Re: Firedrop + $90 million = ??!

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From: Mike Masnick (
Date: Tue Oct 17 2000 - 23:26:17 PDT

At 02:59 PM 10/17/00 -0500, Adam Rifkin wrote:
>Question mark. Question mark. Exclamation mark.
>> From: Technologic Partners <>
>> Subject: VentureWire, Tuesday, October 17, 2000
>> o Collaboration Technology Firm Zaplet Gets $90 Million

My comments as posted to Techdirt late last night:

Throwing Money At Zaplet
 Contributed by Mike on Tuesday October 17, @02:34AM
from the sucker-money dept.
Okay, for anyone who has spoken to me about Zaplet (formerly Firedrop) they
won't find my reaction to this a surprise. However, the fact that Zaplet
just raised $90 million more proves to me that investors are still throwing
way too much money at ridiculous ideas. I've already convinced two friends
not to go work there, but Zaplet has all the makings of a major flameout.
It has huge backers and lots and lots of hype, though a lot of the hype is
about the CIA history of one of the founders (warning sign: hype about
entrepreneur, and not the company) However, I don't know anyone who
actually wants the product. It's an idea that a couple people think is cool
in search of a market (warning sign: who the hell actually wants this?).
When Zaplets first launched I never received one. Not that I'm the standard
for what's hot, but I'm out there enough that, if something is really
catching on, I tend to hear about it. All I heard from a few friends was
"What the hell is this? It's basically HTML email and it doesn't even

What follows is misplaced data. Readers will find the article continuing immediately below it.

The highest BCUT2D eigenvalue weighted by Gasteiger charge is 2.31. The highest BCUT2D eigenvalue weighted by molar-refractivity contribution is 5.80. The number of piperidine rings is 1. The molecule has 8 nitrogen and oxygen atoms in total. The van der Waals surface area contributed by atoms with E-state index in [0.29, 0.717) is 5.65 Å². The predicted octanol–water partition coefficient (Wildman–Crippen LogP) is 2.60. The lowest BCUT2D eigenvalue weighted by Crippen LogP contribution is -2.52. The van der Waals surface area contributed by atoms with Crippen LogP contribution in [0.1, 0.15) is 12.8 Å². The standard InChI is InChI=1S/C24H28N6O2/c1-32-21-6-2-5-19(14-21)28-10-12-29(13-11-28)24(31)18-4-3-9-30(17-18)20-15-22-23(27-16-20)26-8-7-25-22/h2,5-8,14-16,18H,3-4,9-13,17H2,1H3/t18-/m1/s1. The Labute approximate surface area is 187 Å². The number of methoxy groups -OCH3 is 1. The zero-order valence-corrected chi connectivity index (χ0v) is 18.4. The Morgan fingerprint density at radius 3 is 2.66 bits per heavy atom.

work." All of the hype was written up in magazines that were "friendly" to
the investors of Zaplet (warning sign: no "ground up" demand hype). They
also claim they're going to change the way people do business, but if you
look closely it means they need to change a lot of behaviors to get this to
catch on (warning sign: changing behavior is damn difficult). Finally, it
appears that the $90 million they've just raised is being used to convert
the company from a "consumer" perspective to an "enterprise" one (warning
sign: that's what struggling companies say to convince their investors they
have a chance). One final scary note, the quote from President Alan Baratz
is one of the key quotes that any experienced fundraiser will tell you
never to say to an investor, as it shows your inexperience: "All these
companies are potential partners, not competitors." Anyone want to tell me
what I'm missing here?


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